2.3.2 Rectangular Waveguides
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Rectangular waveguides were one type of transmission lines and are used in many applications nowadays. It has played a large variety of components such as filters, couplers, detectors, isolators and attenuators. Rectangular waveguide are commercially available for various standard waveguide bands from 1GHz to over 220GHz as shown in appendix E. In term of development in technology, a lot of application move towards miniaturization and integration. The hollow rectangular waveguide can propagate TM and TE modes, but not TEM waves, since only one conductor is present.
Î¼ , Îµ
Figure 2.4 Geometry of a rectangular waveguide
Figure 2.4 shows geometry of rectangular waveguide where it is assumed that the waveguide is filled with a material of permittivity Îµ and permeability Î¼. The width, a is usually longest than the high, b of the rectangular waveguide. The value of a and b will cause different value of cutoff frequency and each mode (combination m and n) according to equation 2.19.
The mode with the lowest cutoff frequency is called the dominant mode. Hence, the lowest fc occurs for the TE10 (m = 1, n = 0) mode according to equation 2.20 is the dominant mode of the rectangular waveguide. At a given operating frequency f, only those mode having fc < f will propagate and mode with fc > f will lead to an imaginary Î² (or real Î±), meaning that all field components will decay exponentially away from the source of excitation as shown in equation 2.7 where complex propagation constant Î³, attenuation constant, Î± and phase constant Î². Such mode is referred to as cutoff, or evanescent, modes. Of more than one mode propagating, the waveguide is said to be overmoded.(Pozar, 2005)
Another important parameter is guide wavelength, defined as the distance between two equal phase planes along the waveguide. The value of guide wavelength can be found using equation 2.21 and 2.22 below. The guide wavelength will depend on the value of frequency f.
2.4 Microwave Resonator
Microwave resonators are used in variety of application, including filters, oscillators, frequency meters, and tuned amplifier. There are various implementation of resonators at microwave frequency using distributed elements such as transmission lines, rectangular waveguide, and dielectric cavities (Pozar, 2005). There are two types of resonant circuits, series and parallel. The filter structure as shown in figure 2.4 consists of series resonators alternating with shunt resonators, an arrangement which is difficult to achieve in a practical microwave structure. In a microwave filter, it is much more practical to use a structure which is approximates the circuit such as shown in figure 2.6 below. In this structure all of the resonators are of the same type, and an effect like alternating series and shunt resonator is achieved by the impedance inverters.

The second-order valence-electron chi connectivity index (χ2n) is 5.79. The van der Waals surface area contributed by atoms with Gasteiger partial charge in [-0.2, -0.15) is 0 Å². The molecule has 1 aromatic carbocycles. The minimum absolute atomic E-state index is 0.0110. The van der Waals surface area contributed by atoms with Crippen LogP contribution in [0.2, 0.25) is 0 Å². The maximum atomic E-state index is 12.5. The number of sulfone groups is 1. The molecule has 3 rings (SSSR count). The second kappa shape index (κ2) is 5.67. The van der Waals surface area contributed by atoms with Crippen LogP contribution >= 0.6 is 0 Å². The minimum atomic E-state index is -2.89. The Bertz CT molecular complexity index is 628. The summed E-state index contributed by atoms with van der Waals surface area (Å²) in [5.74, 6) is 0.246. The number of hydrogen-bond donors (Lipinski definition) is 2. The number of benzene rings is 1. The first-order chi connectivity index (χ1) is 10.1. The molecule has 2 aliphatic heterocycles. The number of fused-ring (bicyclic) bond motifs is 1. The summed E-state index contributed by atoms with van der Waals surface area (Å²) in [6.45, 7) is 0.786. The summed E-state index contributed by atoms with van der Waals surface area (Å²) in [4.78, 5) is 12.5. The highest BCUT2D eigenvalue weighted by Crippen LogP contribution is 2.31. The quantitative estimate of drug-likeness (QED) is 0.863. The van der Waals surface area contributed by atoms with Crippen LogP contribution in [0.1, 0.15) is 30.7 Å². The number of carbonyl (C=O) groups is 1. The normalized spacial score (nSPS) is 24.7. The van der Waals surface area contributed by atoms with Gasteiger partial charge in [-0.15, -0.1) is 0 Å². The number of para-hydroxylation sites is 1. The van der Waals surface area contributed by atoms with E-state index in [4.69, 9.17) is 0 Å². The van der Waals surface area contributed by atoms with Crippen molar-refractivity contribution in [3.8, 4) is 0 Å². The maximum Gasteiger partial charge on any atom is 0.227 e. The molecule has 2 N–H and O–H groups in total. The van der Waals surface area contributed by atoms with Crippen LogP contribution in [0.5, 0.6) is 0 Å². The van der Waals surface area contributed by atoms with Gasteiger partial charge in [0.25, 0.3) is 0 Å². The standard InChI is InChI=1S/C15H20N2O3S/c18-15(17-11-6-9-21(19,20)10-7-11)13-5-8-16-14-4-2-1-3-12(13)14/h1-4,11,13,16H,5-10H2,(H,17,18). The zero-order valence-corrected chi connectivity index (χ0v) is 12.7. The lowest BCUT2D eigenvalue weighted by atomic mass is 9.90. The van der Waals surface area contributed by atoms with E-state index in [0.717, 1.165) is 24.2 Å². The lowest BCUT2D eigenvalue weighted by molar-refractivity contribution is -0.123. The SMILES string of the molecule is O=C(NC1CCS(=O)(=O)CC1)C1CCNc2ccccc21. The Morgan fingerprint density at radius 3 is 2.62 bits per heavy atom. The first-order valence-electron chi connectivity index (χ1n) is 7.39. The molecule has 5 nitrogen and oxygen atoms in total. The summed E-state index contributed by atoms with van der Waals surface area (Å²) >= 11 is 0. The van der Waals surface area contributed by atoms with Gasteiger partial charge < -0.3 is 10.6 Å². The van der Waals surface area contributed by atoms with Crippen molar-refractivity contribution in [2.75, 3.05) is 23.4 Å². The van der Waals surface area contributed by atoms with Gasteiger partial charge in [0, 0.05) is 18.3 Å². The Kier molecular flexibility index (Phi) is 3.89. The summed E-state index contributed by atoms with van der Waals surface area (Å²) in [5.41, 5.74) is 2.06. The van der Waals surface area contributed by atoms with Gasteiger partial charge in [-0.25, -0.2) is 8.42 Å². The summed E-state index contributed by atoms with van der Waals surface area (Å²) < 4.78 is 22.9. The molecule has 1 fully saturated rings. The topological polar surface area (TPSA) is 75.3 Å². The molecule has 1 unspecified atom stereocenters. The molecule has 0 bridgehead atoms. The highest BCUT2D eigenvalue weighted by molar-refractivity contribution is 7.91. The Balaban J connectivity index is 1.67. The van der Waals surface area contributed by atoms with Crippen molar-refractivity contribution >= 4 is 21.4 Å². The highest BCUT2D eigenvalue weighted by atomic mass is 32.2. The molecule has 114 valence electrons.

Figure 2.5 The odd number of order band-pass filter. (G. Matthaei, 2000)
By using equation from 2.23 to 2.26, value of capacitance and inductance in figure 2.5 can be calculated from value of g parameter. All calculation depend on the type of resonator being used either shunt or parallel resonators or series resonators.
For shunt resonators For series resonators
Lumped circuit elements are difficult to construct at microwave frequencies, hence it is usually desirable to realize the resonator in distributed-element forms rather than the lumped element forms. Basically, to establish the resonance properties of resonators it is convenient to specify their resonant frequency, w0 and their slope parameter. Equation 2.27 shows the reactance slope parameter for series-type resonator and equation 2.28 shows the susceptance slope parameter for shunt or parallel-type resonator.
Another important parameter for resonant circuit is its Q, or quality factor. For any resonator having series type of resonance with a reactance slope parameter,âˆ and series resistance, R has a Q shown in equation 2.29 but for resonator having shunt or parallel type of resonance with susceptance slope parameter, Ï and a shunt conductance, G has a Q shown in equation 2.30.
2.5 Impedance and Admittance Inverters
The concept of operation for impedance and admittance inverters is essentially form the inverse of the load impedance or admittance. Basically, they can be used to transform series-connected elements to shunt-connected element or vice versa. The Kuroda identities can also be used for the conversion but it's more useful for bandpass if using impedance (K) and admittance (J) inverters. A simplest form of inverters is a quarter wavelength of transmission line. If the resonators all exhibit series type of resonance and connected without impedance inverter, they will only operate like a single series of resonator. Beside a quarter wavelength line, there are also other circuit that can operate as inverter as shown in figure 2.6.